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Can HCO3 have a 3- charge?

  1. Sep 26, 2011 #1
    Hello, I've searched around the internet, but I haven't been able to find an answer to my question. I know that bicarbonate has a -1 charge, but I was wondering if HCO3 could have a structure that has a -3 charge, by having carbon be a central atom with a single bond to each of the four other atoms.

    If this is possible, I would like to know its common name, but if this is not possible, I would appreciate an explanation as to why that is.

    Reason for asking: generally curiosity.
     
  2. jcsd
  3. Sep 27, 2011 #2

    Borek

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    Staff: Mentor

    You can draw any molecule you want - paper will survive. But reality bites, and most of the atom combinations are not stable.
     
  4. Sep 28, 2011 #3
    No. It's unstable for thermodynamical reasons. If you tried making HC(OH)3, which would be the acid form of the anion you're describing, it would decompose into HCOOH which is formic acid.
     
  5. Sep 29, 2011 #4

    This is the answer I was looking for, thanks!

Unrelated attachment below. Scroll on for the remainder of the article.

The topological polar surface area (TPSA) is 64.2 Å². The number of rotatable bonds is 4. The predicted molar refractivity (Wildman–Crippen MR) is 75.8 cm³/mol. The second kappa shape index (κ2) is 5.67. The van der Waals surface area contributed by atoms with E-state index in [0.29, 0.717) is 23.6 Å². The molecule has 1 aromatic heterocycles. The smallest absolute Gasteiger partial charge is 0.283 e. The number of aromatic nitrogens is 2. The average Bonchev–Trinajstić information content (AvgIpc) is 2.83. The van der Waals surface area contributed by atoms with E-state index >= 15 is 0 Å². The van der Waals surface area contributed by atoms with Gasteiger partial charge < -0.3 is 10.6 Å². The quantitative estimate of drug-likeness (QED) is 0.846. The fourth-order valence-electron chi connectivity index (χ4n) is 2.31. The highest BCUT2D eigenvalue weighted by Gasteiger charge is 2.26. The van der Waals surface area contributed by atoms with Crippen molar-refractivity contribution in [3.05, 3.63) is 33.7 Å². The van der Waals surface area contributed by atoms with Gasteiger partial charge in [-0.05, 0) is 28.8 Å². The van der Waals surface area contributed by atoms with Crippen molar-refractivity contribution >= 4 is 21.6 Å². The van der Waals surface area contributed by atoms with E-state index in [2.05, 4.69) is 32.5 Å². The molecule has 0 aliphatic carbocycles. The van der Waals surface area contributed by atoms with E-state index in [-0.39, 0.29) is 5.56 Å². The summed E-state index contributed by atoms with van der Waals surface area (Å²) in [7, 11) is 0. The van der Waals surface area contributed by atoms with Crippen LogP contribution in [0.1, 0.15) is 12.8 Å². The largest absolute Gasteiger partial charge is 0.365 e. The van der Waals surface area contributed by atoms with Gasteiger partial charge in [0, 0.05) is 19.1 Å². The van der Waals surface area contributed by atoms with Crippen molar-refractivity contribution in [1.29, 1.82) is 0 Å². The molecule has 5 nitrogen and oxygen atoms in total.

We have yet to talk about acids and basis in my beginning chemistry course(I believe we get to near the end of the semester), and we have only briefly touched on it in Chem lab, so that explains why that explanation wouldn't be obvious to me.

    The reason I was wondering about this anion in particular, is because I was studying polyatomic ions for an exam, and I noticed that this permutation of HCO3 was equally valid in terms of electronegativity and the atoms' physical ability to bond with each other. This is actually pretty cool, because it shows how much more about chemistry I have yet to learn! :)
     
  6. Sep 30, 2011 #5
    Correction, HC(OH)3 would decompose into formic acid and water: HCOOH + H20.
     
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